Septic System Failure | Septic Tank Repair


Septic System Failure

The key to septic failure prevention is good maintenance of your septic tank and plumbing system. With the help of a little do it yourself plumbing advice and consideration on what you actually throw down the kitchen sink and flush down the toilet. Failure of a septic system can result in sewage water backing up into the tank and even into your home’s plumbing.

Preventive Septic System Maintenance

As with many things it is better to avoid problems with a septic tank beforehand, rather then trying to fix things after the septic tanks fails. Depending on the size of your household, the sewer sludge will build up at the bottom of the septic tank. With too much sewage sludge in the septic system, the septic tank can eventually spill over into the “distribution box” and drain-field and rapidly clog the distribution lines. For more information on how to take good care of your septic system, then please read : Septic System: Maintenance of Septic Tank Systems first.

Where do Septic Systems Fail

Knowing where your septic tank and drainfield are located is a vital part in the maintenance of your septic system. If you don’t know where to find your septic tank, then read this first: How to find a septic tank and manhole cover first.

To determine where the septic system is failing excactly you will most likely have to take a look into your septic tank first, and check the level off the wastewater inside the tank. When you lift the lid of the septic tank and look down into the tank you should be able to see the septic inlet and outlet. Take a look at the septic tank's inlet pipe, is the waste water level at or above the inlet?

If the wastewater is AT the inlet level, then it will most likely be a blockage just before the septic tank or in the inlet fitting itself. You should be able to unblock the inlet by running a sewer snake or garden hose through the inlet of the septic tank.

If the water is ABOVE the inlet fitting, then your septic system is blocked downstream of the septic outlet, in the outlet fitting itself, or more likely further down stream in your leaching field or distribution box.

For more information on clogged septic tanks read: How to Unclog a Septic Tank

In case you have a clogged leaching field that is causing the septic system to fail, then the problem might only be temporary. If for some reason your system was more heavily used, by for instance over the weekend you had visiting relatives. Then the septic system may not be able to handle the large amount of sewage as fast as it normally would, and you may find that after a few days the drainfield will eventualy clear and your septic tank will empty as before.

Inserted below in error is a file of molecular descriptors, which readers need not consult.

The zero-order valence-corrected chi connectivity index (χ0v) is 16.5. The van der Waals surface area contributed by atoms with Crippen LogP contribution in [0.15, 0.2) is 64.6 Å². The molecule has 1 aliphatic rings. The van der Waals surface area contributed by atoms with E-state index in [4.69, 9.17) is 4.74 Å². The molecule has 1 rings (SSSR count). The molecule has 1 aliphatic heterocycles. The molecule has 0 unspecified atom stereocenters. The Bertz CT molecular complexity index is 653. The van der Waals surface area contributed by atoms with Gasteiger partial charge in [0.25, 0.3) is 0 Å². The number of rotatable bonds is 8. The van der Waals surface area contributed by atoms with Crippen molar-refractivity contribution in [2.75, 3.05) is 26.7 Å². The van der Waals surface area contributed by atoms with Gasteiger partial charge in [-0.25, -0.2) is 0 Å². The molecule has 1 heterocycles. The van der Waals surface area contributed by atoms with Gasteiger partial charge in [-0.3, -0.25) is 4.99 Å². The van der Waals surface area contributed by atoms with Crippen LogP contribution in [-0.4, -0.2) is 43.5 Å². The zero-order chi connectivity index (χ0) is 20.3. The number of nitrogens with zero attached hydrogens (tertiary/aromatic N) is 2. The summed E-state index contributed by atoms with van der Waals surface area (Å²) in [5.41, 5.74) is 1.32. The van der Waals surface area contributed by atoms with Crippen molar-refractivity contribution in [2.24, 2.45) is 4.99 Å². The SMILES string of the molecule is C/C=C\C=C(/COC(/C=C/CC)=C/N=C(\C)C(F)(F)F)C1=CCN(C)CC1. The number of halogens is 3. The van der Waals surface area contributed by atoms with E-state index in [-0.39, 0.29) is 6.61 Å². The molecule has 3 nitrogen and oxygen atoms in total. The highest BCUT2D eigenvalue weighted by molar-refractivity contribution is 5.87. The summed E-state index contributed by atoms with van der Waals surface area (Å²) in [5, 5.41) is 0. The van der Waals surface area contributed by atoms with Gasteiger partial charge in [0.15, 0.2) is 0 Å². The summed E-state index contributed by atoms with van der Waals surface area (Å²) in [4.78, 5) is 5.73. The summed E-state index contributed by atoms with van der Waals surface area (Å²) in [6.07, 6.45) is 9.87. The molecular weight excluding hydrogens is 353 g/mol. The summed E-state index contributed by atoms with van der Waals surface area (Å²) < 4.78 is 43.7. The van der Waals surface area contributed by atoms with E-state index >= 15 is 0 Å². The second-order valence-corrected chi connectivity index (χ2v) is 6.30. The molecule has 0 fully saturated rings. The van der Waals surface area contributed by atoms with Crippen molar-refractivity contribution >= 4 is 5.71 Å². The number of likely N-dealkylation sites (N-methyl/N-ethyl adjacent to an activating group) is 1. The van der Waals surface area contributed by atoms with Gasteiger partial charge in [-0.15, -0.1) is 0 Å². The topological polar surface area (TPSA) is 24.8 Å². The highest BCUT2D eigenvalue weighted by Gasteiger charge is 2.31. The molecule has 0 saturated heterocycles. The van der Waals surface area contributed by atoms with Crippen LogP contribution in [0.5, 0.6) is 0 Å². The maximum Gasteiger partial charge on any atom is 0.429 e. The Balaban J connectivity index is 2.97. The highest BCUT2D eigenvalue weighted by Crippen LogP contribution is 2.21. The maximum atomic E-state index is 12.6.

Causes of Septic Tank Failure

A number of factors can cause an on-site septic system to fail, including the type of soil the septic tank is in, bad design and installation, and insufficient maintenance of the septic system. Statistics show that between 1 and 5 percent of all septic systems in the United States fails every year, but these percentages can be a lot higher in certain parts of the country.

Tree Roots

Many commercial products claim to prevent roots from clogging pipes, but nothing takes the place of careful landscaping practices. To prevent septic system damage, do not place a leach field near trees and shrubs and plant only grass or shallow-rooted perennials and annuals around a septic system.

Flushing Foreign Objects Down the Drain

We have probably all had that sinking feeling when an object accidentally drops into the toilet. Once flushed, removing that toy truck can be costly and time consuming. For households with small children, prevent unwanted objects from going down the drain by installing toilet seat locks. Other notorious septic system cloggers include diapers, baby wipes, paper products other
than toilet paper, cat litter, cigarettes, coffee grounds, feminine products, etc. Purchase toilet paper labeled “Septic Safe.”

Grease in Kitchen Sink

Excess kitchen grease will congeal in the sewer line, causing blockages and backups. If you need more information on unclogging a kitchen sink or drain please read: How to unlog a blocked kitchen sink here.

Kitchen grease does not break down in the tank, it accumulates, filling the tank much quicker, and ultimately shortening the time until you have a full septic tank and it will need to get pumped. Dispose of kitchen grease in the trash rather than down the drain. The ultimate goal is to reduce the amount of solids entering the tank. Whatever is put in, it will have to be pumped out!

Failure to Install According to Local Codes

Local codes and regulations ensure proper installation practices and protect public health. A poorly installed system will not work effectively and will fail early. A properly installed septic system will be designed according to your specific site conditions (soil types, bedrock, groundwater, slope).

Septic Systems Need To Get Regularly Checked and Pumped

Finally, have your septic system regularly checked and cleaned to ensure it's working efficiently. The newer styles of waste-water treatment systems nowadays have regular checks, and cleaning of the septic tank in the form of a maintenance contract, but for older septic tanks or traditional systems, you'll need to arrange the checks and septic cleaning yourself. In that case it is best to leave the septic pumping to the septic tank service professionals

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